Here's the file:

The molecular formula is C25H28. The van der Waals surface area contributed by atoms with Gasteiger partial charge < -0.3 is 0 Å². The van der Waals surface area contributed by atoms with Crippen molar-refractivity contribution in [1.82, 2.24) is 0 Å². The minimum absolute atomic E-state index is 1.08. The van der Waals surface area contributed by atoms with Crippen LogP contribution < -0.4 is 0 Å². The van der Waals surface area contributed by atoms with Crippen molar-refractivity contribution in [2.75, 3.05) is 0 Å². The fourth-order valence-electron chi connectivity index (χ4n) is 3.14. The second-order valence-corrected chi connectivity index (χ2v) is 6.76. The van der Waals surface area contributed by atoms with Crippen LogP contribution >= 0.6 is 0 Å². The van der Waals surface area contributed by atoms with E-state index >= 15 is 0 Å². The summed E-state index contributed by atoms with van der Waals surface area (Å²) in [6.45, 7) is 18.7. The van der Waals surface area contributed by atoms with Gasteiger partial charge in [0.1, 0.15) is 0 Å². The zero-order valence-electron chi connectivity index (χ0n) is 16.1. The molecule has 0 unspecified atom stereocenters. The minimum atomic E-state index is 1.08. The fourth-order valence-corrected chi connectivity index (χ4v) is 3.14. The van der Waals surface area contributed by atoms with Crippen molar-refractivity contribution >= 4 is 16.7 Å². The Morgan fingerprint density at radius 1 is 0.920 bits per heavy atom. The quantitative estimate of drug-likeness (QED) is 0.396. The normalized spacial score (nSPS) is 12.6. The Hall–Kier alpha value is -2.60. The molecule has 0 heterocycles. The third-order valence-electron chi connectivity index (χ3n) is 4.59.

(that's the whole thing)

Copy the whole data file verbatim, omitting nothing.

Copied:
The molecular formula is C25H28. The van der Waals surface area contributed by atoms with Gasteiger partial charge < -0.3 is 0 Å². The van der Waals surface area contributed by atoms with Crippen molar-refractivity contribution in [1.82, 2.24) is 0 Å². The minimum absolute atomic E-state index is 1.08. The van der Waals surface area contributed by atoms with Crippen LogP contribution < -0.4 is 0 Å². The van der Waals surface area contributed by atoms with Crippen molar-refractivity contribution in [2.75, 3.05) is 0 Å². The fourth-order valence-electron chi connectivity index (χ4n) is 3.14. The second-order valence-corrected chi connectivity index (χ2v) is 6.76. The van der Waals surface area contributed by atoms with Crippen LogP contribution >= 0.6 is 0 Å². The van der Waals surface area contributed by atoms with E-state index >= 15 is 0 Å². The summed E-state index contributed by atoms with van der Waals surface area (Å²) in [6.45, 7) is 18.7. The van der Waals surface area contributed by atoms with Gasteiger partial charge in [0.1, 0.15) is 0 Å². The zero-order valence-electron chi connectivity index (χ0n) is 16.1. The molecule has 0 unspecified atom stereocenters. The minimum atomic E-state index is 1.08. The fourth-order valence-corrected chi connectivity index (χ4v) is 3.14. The van der Waals surface area contributed by atoms with Crippen molar-refractivity contribution >= 4 is 16.7 Å². The Morgan fingerprint density at radius 1 is 0.920 bits per heavy atom. The quantitative estimate of drug-likeness (QED) is 0.396. The normalized spacial score (nSPS) is 12.6. The Hall–Kier alpha value is -2.60. The molecule has 0 heterocycles. The third-order valence-electron chi connectivity index (χ3n) is 4.59.